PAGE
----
Why I picked it up: Nicole and I are both reading Anne Of Green Gables for a Readerly Report podcast episode about iconic childhood reads to be recorded in early 2021.

Anne Of Green Gables is about Anne’s life after she is adopted by Marilla and Matthew. When she arrives, she is emotional and flighty and completely un-self-aware, but she’s kind and loving and very appreciative of the physical and natural beauty in Avonlea. She begs not to be sent back to the orphanage once she learns that she was supposed to be a boy. Marilla relents, and soon, she and Matthew grow to care deeply about Anne. As Anne matures, she becomes less self-absorbed. She develops a deep friendship with Diana, a girl down the road, and she applies herself to her studies, earning a scholarship to study to become a teacher. She also grows less self-conscious of her red hair and freckles, becoming more confident and comfortable in her skin.

So does Anne Of Green Gables hold up? It’s a sweet old-fashioned story in which nothing really bad happens, and a kind, optimistic girl gets what she wants and deserves. If I had read it as a child (and maybe I did?) I probably would have liked it a lot. Reading it now, as an adult living through a pandemic with so much going wrong around us, it felt quaint and maybe a little dull, but uplifting. Anne is a reminder that there is still good in the world.

I listened to Anne Of Green Gables on audio. There are lots of versions of this book in print and audio. The one I listened to, narrated by Megan Follows, was pretty good, though she performed Anne’s early voice using a falsetto that was a little grating. As Anne matured, the narrator made her voice lower and more tolerable.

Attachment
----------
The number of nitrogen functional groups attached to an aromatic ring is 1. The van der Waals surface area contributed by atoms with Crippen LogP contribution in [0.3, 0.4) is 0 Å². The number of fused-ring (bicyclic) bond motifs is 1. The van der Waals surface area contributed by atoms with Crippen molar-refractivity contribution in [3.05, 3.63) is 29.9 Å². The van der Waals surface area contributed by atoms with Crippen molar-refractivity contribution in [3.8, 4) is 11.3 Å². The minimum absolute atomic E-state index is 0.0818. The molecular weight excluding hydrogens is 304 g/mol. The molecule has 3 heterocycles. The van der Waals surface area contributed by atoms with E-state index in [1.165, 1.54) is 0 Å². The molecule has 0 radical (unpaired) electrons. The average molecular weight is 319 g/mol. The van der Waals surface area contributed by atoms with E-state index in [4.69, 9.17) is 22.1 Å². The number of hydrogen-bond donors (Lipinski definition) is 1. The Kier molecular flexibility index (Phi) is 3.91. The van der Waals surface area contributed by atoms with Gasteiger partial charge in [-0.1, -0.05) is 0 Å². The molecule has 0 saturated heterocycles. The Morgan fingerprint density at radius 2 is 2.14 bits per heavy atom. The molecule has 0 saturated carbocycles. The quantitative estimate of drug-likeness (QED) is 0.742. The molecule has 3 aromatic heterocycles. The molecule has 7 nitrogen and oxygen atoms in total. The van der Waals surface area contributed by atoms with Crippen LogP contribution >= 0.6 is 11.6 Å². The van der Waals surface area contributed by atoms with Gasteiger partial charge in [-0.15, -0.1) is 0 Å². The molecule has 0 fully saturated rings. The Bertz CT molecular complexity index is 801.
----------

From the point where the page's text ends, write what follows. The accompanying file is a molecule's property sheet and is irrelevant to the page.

Anne Of Green Gables was book #61 of 2020.

BIG GIRL, SMALL TOWN by Michelle Gallen

A few months ago, I was invited to join a blog tour for an upcoming debut novel, Big Girl, Small Town, by Irish author Michelle Gallen. It was pitched as a “bleakly and uproariously funny” book about a young woman living in Northern Ireland with a dead-end job in a fish-and-chips takeout restaurant, a newly-murdered grandmother, an alcoholic mother and a missing father. She’s also most likely autistic. Uproariously funny? Um, no. But still a worthwhile read.

Why I picked it up: As noted above, I was invited to join the blog tour for Big Girl, Small Town in September. I usually like Algonquin titles and thought the book sounded intriguing.

Majella O’Neill grew up in the small Irish town of Aghybogey. An only child, she lives with her mother, but her father disappeared several years before after the murder of his brother during the Troubles. Her mother is an alcoholic who drinks herself to sleep every night while Majella works the night shift at the Salt n’ Battered shop, serving a parade of regulars and looking forward to climbing into bed with her dinner in the wee hours and watching DVDs of Dallas. When the book opens, Majella’s grandmother has just been brutally murdered, attacked in her rural home, and the police are trying to find a suspect.